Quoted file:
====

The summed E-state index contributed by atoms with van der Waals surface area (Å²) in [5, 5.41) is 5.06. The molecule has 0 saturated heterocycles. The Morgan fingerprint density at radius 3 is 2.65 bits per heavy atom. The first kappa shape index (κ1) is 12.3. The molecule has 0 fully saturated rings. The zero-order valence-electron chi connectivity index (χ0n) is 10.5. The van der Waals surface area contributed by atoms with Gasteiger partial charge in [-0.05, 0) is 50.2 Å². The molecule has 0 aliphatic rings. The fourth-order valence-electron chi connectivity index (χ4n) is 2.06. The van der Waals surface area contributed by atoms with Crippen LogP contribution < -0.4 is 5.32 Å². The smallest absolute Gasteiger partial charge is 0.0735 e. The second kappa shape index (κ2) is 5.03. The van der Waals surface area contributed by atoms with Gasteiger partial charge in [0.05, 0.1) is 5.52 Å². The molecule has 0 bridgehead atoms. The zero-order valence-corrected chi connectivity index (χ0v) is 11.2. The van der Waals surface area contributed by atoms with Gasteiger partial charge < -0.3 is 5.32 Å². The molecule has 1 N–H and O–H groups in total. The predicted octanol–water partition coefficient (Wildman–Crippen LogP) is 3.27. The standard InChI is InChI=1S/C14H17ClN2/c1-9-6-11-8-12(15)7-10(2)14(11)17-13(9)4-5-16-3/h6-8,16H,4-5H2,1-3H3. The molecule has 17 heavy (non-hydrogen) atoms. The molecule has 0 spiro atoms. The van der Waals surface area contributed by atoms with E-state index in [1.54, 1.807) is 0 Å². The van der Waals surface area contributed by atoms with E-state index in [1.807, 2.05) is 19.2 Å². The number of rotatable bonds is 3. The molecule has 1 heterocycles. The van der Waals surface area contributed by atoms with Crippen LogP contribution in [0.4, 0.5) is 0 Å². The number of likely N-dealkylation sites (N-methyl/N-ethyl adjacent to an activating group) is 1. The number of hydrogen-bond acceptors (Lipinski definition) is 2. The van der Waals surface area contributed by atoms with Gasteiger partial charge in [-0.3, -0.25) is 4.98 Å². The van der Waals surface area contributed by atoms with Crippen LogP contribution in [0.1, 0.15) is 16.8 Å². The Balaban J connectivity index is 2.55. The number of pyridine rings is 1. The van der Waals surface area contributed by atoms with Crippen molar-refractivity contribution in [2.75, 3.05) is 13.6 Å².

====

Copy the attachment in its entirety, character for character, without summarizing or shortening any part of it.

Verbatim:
The summed E-state index contributed by atoms with van der Waals surface area (Å²) in [5, 5.41) is 5.06. The molecule has 0 saturated heterocycles. The Morgan fingerprint density at radius 3 is 2.65 bits per heavy atom. The first kappa shape index (κ1) is 12.3. The molecule has 0 fully saturated rings. The zero-order valence-electron chi connectivity index (χ0n) is 10.5. The van der Waals surface area contributed by atoms with Gasteiger partial charge in [-0.05, 0) is 50.2 Å². The molecule has 0 aliphatic rings. The fourth-order valence-electron chi connectivity index (χ4n) is 2.06. The van der Waals surface area contributed by atoms with Crippen LogP contribution < -0.4 is 5.32 Å². The smallest absolute Gasteiger partial charge is 0.0735 e. The second kappa shape index (κ2) is 5.03. The van der Waals surface area contributed by atoms with Gasteiger partial charge in [0.05, 0.1) is 5.52 Å². The molecule has 0 bridgehead atoms. The zero-order valence-corrected chi connectivity index (χ0v) is 11.2. The van der Waals surface area contributed by atoms with Gasteiger partial charge < -0.3 is 5.32 Å². The molecule has 1 N–H and O–H groups in total. The predicted octanol–water partition coefficient (Wildman–Crippen LogP) is 3.27. The standard InChI is InChI=1S/C14H17ClN2/c1-9-6-11-8-12(15)7-10(2)14(11)17-13(9)4-5-16-3/h6-8,16H,4-5H2,1-3H3. The molecule has 17 heavy (non-hydrogen) atoms. The molecule has 0 spiro atoms. The van der Waals surface area contributed by atoms with E-state index in [1.54, 1.807) is 0 Å². The van der Waals surface area contributed by atoms with E-state index in [1.807, 2.05) is 19.2 Å². The number of rotatable bonds is 3. The molecule has 1 heterocycles. The van der Waals surface area contributed by atoms with Crippen LogP contribution in [0.4, 0.5) is 0 Å². The number of likely N-dealkylation sites (N-methyl/N-ethyl adjacent to an activating group) is 1. The number of hydrogen-bond acceptors (Lipinski definition) is 2. The van der Waals surface area contributed by atoms with Gasteiger partial charge in [-0.3, -0.25) is 4.98 Å². The van der Waals surface area contributed by atoms with Crippen LogP contribution in [0.1, 0.15) is 16.8 Å². The Balaban J connectivity index is 2.55. The number of pyridine rings is 1. The van der Waals surface area contributed by atoms with Crippen molar-refractivity contribution in [2.75, 3.05) is 13.6 Å².